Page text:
4 Immigrant-Owned Restaurants You Need to Try on Long Island

Eat today, vote tomorrow.

Cross-cultural cuisine can change minds. Let the food served at the eateries below change yours.

Can I say “shithole” on here? Truth be told, I’m not sure. If the president sets precedent, then all bets are off—and all attempts at decorum and decency are just twisting in the wind.

Well, never mind. I’m not here to talk about the president (or even his choice of food, which would make for a particularly insightful piece about the Modern American Diet). But ahead of the midterm elections, and in light of Mr. Trump’s derisive language toward Haiti and, like, all of Africa earlier this year, it’s worth taking a look at what these countries export to America. I’m not talking about labor or merchandise; I’m talking about food.

In this fact-absent world, let’s be clear: cross-cultural cuisine can be dazzling, inspiring, flirtatious, funny, fun. It can change minds. It can wake us in the middle of the night, harken us back to a moment in childhood, a vacation snaking the Vietnamese coast. The food of immigrants—and all food, really—can be transportive. It can move us. It can compel us to search Expedia for discount plane tickets to that next great adventure. Knowing this, knowing the power that what we eat has over who we are, we embrace the challenge of new cuisines, the adventure inherent in eating outside of the familiar. After all, your shithole may just be my paradise. And so: Read on for the best “shithole” food on Long Island.

Gingerbites Haitian Caribbean Cuisine

Gingerbites is the closest I’ve found to Haitian “fusion,” an attempt to reconfigure the island nation’s ingredients in an American context. On their expansive menu, you’ll find sweet plantain waffles with coconut milk, Haitian paté (pastries filled with various types of protein), and soursop ice cream, along with other, more traditional menu items, like griot, tasso, and stewed conch. Food is innovative, yes, but it’s also authentic, offering a bona fide taste of Haiti.

Gingerbites Haitian Caribbean Cuisine, 730 East Jericho Turnpike, Huntington Station, 631.427.2483, open Tuesday through Saturday 12 to 10 p.m., Sunday 11:30 a.m. to 12 p.m.

Taste the Island Bakery

This hole-in-the-wall takeout joint offers a taste of home to Haitian immigrants in middle Long Island. Fried goat, fried plantains, and rice and beans are all island classics, as are the many fish dishes prepared in-house. Lemonade is squeezed fresh to order, so you can envision yourself on a Caribbean island somewhere, even if you’ve only made it as far as Hempstead.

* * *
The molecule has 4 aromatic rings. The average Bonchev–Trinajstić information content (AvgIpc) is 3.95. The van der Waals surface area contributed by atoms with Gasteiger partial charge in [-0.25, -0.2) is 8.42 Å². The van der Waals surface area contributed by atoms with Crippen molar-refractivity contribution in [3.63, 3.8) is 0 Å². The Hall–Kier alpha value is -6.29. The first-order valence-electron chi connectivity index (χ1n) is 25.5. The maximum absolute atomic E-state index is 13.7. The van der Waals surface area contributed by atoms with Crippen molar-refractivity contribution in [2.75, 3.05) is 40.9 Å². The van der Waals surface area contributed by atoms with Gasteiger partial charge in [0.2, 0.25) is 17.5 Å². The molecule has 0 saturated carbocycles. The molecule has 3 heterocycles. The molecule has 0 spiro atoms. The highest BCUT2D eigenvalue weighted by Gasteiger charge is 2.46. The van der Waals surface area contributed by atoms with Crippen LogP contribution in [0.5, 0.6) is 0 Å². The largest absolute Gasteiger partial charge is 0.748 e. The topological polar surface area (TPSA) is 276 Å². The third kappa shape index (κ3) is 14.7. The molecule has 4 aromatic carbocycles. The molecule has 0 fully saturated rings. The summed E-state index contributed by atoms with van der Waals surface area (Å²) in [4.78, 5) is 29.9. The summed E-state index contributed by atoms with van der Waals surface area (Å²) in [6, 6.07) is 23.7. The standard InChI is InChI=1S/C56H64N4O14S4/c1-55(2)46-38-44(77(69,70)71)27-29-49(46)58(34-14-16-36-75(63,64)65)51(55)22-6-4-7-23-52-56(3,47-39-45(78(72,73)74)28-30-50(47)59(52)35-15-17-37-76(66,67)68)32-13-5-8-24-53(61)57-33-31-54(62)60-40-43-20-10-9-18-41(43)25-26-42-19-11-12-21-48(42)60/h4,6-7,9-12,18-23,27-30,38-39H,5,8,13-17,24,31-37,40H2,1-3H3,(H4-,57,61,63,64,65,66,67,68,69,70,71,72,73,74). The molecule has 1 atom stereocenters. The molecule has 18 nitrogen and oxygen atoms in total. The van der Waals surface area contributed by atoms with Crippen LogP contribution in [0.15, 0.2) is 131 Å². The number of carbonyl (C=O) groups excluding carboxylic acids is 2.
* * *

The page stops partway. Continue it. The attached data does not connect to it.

Taste the Island Bakery, 460 Peninsula Boulevard, Hempstead, 516.489.5925, open Monday through Thursday 10 a.m. to 9 p.m., Friday and Saturday 10 a.m. to 10 p.m., Sunday 10 a.m. to 5 p.m. 

La Baraka Restaurant

If North African food is more your style, look no further than French-African fusion La Baraka, which opened its Long Island doors over 40 years ago. Standouts include the Tunisian merguez sausage (made with lamb and beef) and the bestel, a streudel studded with meat, eggs, and mashed potatoes—like an elevated shepherd’s pie. Semolina cous cous, peppered with fresh vegetables and cumin-seasoned chickpeas, accompany most of the meat and seafood entrées.

25509 Northern Boulevard, Little Neck, 718.428.1461, open daily 11:30 a.m. to 9 p.m. with a break between lunch and dinner service. 

New Taste

Photo courtesy of New Taste

And now, back to Haiti. New Taste serves up Haitian classics for the hungry people of Wyandanch. It’s more of a take-out place than anything else, and it’s often bustling, so prepare to take your food home with you. Specialties include fried pork, akra (malanga fritters), pickliz (a condiment of hot peppers and onions), and, of course, the de rigueur fried plantains.

New Taste, 1527 Straight Path, Wyandanch, 631.920.5492, open Monday through Saturday 9:30 a.m. to 7:30 p.m., Sunday 9:30 a.m. to 6 p.m.

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Hannah Selinger

Hannah Selinger is a freelance food and wine writer and sommelier living in East Hampton. Her work has appeared in the such publications as the New York Times, the Washington Post, and RawStory.com. She is the wine columnist for the Southampton Press.